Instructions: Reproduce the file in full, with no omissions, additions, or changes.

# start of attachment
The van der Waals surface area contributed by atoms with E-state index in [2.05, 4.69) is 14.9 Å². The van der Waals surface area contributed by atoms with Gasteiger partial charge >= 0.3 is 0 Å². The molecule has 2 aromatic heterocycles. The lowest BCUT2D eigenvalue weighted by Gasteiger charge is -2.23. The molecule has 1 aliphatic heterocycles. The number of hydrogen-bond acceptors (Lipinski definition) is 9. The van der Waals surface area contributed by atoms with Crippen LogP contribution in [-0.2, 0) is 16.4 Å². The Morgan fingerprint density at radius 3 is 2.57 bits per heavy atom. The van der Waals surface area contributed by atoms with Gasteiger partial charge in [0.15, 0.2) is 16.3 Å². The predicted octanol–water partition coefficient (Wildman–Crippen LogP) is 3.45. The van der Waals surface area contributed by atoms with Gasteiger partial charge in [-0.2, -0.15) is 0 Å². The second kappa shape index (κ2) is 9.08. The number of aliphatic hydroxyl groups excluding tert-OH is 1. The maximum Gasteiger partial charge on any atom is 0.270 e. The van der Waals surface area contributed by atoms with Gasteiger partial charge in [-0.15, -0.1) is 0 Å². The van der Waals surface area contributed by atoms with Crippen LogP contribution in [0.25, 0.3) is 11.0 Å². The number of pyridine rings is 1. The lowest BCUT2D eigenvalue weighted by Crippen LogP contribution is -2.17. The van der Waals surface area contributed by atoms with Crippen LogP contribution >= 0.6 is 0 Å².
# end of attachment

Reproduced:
The van der Waals surface area contributed by atoms with E-state index in [2.05, 4.69) is 14.9 Å². The van der Waals surface area contributed by atoms with Gasteiger partial charge >= 0.3 is 0 Å². The molecule has 2 aromatic heterocycles. The lowest BCUT2D eigenvalue weighted by Gasteiger charge is -2.23. The molecule has 1 aliphatic heterocycles. The number of hydrogen-bond acceptors (Lipinski definition) is 9. The van der Waals surface area contributed by atoms with Crippen LogP contribution in [-0.2, 0) is 16.4 Å². The Morgan fingerprint density at radius 3 is 2.57 bits per heavy atom. The van der Waals surface area contributed by atoms with Gasteiger partial charge in [0.15, 0.2) is 16.3 Å². The predicted octanol–water partition coefficient (Wildman–Crippen LogP) is 3.45. The van der Waals surface area contributed by atoms with Gasteiger partial charge in [-0.2, -0.15) is 0 Å². The second kappa shape index (κ2) is 9.08. The number of aliphatic hydroxyl groups excluding tert-OH is 1. The maximum Gasteiger partial charge on any atom is 0.270 e. The van der Waals surface area contributed by atoms with Gasteiger partial charge in [-0.15, -0.1) is 0 Å². The van der Waals surface area contributed by atoms with Crippen LogP contribution in [0.25, 0.3) is 11.0 Å². The number of pyridine rings is 1. The lowest BCUT2D eigenvalue weighted by Crippen LogP contribution is -2.17. The van der Waals surface area contributed by atoms with Crippen LogP contribution >= 0.6 is 0 Å².